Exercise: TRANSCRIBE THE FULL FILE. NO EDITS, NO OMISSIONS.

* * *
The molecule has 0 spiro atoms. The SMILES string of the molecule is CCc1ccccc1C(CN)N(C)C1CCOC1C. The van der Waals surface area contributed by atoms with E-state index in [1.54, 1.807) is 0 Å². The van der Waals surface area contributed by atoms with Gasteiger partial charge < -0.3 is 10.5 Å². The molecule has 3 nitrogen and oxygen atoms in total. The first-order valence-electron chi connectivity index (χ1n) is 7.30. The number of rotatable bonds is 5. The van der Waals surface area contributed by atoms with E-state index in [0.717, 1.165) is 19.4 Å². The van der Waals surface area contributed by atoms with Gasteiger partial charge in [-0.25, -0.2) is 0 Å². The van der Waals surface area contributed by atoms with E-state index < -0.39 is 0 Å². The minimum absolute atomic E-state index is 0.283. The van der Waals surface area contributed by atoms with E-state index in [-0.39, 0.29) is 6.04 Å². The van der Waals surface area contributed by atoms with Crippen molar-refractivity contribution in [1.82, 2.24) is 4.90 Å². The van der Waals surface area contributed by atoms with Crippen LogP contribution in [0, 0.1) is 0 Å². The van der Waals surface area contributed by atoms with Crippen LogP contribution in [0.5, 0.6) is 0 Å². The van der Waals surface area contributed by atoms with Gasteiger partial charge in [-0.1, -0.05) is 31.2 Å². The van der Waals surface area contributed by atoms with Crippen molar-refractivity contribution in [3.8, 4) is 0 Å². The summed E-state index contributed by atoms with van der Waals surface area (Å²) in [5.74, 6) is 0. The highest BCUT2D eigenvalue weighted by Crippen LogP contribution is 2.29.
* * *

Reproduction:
The molecule has 0 spiro atoms. The SMILES string of the molecule is CCc1ccccc1C(CN)N(C)C1CCOC1C. The van der Waals surface area contributed by atoms with E-state index in [1.54, 1.807) is 0 Å². The van der Waals surface area contributed by atoms with Gasteiger partial charge < -0.3 is 10.5 Å². The molecule has 3 nitrogen and oxygen atoms in total. The first-order valence-electron chi connectivity index (χ1n) is 7.30. The number of rotatable bonds is 5. The van der Waals surface area contributed by atoms with E-state index in [0.717, 1.165) is 19.4 Å². The van der Waals surface area contributed by atoms with Gasteiger partial charge in [-0.25, -0.2) is 0 Å². The van der Waals surface area contributed by atoms with E-state index < -0.39 is 0 Å². The minimum absolute atomic E-state index is 0.283. The van der Waals surface area contributed by atoms with E-state index in [-0.39, 0.29) is 6.04 Å². The van der Waals surface area contributed by atoms with Crippen molar-refractivity contribution in [1.82, 2.24) is 4.90 Å². The van der Waals surface area contributed by atoms with Crippen LogP contribution in [0, 0.1) is 0 Å². The van der Waals surface area contributed by atoms with Crippen LogP contribution in [0.5, 0.6) is 0 Å². The van der Waals surface area contributed by atoms with Gasteiger partial charge in [-0.1, -0.05) is 31.2 Å². The van der Waals surface area contributed by atoms with Crippen molar-refractivity contribution in [3.8, 4) is 0 Å². The summed E-state index contributed by atoms with van der Waals surface area (Å²) in [5.74, 6) is 0. The highest BCUT2D eigenvalue weighted by Crippen LogP contribution is 2.29.